Published on Thursday, December 17, 2020

Document number 20/17

Global | Human capital and income inequality revisited

This paper explores the relationship between human capital inequality and income inequality, using an updated data set on human capital inequality for 146 countries from 1950 to 2010 and a novel database on earnings inequality.

Key points

  • Key points:
  • We find an inverted U-shaped relationship between these two inequality indicators, but with significant differences across countries regarding the turning point where the relationship between human capital inequality and earnings inequality becomes positive.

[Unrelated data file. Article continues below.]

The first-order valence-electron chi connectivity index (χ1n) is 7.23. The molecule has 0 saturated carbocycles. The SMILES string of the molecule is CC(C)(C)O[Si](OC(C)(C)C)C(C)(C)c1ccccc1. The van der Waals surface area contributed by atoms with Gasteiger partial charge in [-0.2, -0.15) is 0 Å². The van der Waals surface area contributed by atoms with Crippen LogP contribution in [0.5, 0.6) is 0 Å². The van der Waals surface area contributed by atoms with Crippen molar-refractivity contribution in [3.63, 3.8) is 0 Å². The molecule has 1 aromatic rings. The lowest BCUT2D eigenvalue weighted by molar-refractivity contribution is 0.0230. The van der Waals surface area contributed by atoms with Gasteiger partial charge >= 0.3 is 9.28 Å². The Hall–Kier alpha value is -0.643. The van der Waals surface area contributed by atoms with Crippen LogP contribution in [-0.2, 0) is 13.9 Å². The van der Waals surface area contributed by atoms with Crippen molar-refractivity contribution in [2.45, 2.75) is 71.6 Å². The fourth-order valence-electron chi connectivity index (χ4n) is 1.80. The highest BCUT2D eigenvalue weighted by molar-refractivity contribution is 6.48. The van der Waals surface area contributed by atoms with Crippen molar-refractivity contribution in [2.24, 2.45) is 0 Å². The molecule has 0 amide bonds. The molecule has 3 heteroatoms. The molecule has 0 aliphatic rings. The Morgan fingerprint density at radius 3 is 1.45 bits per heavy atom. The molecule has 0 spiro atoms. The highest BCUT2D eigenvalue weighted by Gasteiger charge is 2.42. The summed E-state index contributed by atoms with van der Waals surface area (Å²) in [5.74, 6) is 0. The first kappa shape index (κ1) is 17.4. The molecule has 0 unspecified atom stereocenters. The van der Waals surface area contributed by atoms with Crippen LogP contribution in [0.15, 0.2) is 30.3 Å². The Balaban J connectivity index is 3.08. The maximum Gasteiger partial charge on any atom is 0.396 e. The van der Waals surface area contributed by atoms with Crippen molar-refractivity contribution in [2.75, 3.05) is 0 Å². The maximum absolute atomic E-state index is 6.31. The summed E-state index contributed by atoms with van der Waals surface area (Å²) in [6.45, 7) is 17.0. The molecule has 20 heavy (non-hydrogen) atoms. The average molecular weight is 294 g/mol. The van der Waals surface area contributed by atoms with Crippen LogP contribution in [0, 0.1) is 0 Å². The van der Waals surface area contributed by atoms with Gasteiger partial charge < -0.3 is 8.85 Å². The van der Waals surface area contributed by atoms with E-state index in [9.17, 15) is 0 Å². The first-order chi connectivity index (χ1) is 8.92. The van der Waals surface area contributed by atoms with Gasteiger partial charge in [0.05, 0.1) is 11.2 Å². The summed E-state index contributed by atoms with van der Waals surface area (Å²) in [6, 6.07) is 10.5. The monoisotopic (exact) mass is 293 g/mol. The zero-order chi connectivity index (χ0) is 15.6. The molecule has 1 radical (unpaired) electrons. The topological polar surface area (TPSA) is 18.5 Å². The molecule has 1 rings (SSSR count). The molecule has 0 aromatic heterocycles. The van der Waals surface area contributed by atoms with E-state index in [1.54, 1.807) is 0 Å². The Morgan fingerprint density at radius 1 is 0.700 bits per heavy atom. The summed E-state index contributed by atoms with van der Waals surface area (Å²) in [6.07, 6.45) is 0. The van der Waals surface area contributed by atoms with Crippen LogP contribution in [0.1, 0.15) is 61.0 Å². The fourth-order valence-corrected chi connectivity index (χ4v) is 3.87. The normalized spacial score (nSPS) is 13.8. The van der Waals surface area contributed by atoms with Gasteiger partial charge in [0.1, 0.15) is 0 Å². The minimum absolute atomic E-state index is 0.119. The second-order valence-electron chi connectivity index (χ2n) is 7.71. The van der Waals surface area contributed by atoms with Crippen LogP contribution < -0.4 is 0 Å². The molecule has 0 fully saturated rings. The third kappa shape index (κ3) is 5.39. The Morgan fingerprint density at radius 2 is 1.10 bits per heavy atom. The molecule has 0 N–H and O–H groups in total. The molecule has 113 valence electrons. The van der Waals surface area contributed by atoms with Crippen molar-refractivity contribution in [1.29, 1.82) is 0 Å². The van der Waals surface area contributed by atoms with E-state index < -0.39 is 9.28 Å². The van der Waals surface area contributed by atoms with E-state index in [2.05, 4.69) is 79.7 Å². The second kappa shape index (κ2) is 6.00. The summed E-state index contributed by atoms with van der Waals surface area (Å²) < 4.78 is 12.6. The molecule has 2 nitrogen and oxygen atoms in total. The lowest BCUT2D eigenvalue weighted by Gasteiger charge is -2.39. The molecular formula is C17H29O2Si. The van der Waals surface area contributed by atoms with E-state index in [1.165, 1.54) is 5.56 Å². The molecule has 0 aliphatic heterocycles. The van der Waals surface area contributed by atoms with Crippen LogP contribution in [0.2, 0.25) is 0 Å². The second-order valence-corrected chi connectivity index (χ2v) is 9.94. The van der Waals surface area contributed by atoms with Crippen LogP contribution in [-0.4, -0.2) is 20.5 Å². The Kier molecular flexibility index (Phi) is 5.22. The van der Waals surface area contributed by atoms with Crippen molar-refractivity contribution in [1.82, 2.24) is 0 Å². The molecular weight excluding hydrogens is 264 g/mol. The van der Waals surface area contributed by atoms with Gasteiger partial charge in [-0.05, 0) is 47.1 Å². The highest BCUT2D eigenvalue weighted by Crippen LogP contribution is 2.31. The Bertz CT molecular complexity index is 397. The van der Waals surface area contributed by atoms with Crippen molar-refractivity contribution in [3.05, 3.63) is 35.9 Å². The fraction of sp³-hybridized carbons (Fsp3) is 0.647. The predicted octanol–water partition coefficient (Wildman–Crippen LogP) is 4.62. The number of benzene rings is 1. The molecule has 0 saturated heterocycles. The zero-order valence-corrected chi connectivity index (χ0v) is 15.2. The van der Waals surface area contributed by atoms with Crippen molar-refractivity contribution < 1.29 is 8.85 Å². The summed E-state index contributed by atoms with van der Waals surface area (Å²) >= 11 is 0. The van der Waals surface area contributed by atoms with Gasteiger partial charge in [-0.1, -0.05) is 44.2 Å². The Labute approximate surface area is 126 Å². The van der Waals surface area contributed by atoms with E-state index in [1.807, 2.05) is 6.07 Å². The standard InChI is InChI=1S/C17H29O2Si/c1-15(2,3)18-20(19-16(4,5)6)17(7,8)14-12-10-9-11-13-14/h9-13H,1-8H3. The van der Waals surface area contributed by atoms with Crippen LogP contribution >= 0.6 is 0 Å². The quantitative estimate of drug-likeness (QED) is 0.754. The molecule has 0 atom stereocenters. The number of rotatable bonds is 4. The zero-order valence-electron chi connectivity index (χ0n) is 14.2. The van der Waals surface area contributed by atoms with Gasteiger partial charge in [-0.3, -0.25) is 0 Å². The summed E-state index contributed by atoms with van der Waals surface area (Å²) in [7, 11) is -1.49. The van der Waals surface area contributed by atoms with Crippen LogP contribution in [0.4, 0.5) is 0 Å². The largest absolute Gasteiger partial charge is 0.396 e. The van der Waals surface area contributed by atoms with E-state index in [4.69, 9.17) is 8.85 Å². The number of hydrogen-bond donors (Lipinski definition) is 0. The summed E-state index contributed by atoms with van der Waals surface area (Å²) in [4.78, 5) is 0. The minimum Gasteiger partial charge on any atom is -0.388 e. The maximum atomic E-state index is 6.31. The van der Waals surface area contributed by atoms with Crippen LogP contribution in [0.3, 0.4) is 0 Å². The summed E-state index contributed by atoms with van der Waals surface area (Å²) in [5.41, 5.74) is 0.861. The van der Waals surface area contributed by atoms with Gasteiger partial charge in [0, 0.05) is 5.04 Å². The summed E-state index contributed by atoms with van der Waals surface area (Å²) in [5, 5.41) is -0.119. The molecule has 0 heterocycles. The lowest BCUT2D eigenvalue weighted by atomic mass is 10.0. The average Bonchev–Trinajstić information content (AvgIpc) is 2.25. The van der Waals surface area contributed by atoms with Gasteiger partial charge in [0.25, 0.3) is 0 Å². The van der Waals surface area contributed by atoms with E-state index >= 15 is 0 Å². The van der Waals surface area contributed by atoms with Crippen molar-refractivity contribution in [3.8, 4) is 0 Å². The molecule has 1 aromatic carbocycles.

• Along with the development process in dual economies, we find that skill-biased technological change is an additional force that may blur the relationship between human capital and earnings inequality.
  • We also find that the effect of earnings inequality on income inequality is statistically significant, relatively stable and economically relevant. Approximately each one-point change in the Gini coefficient of earnings contributes on average to a half-point change in the Gini coefficient for income.
  • Finally, the paper shows that, over and above the effect exerted through earnings inequality, human capital inequality has a direct positive effect on income inequality.

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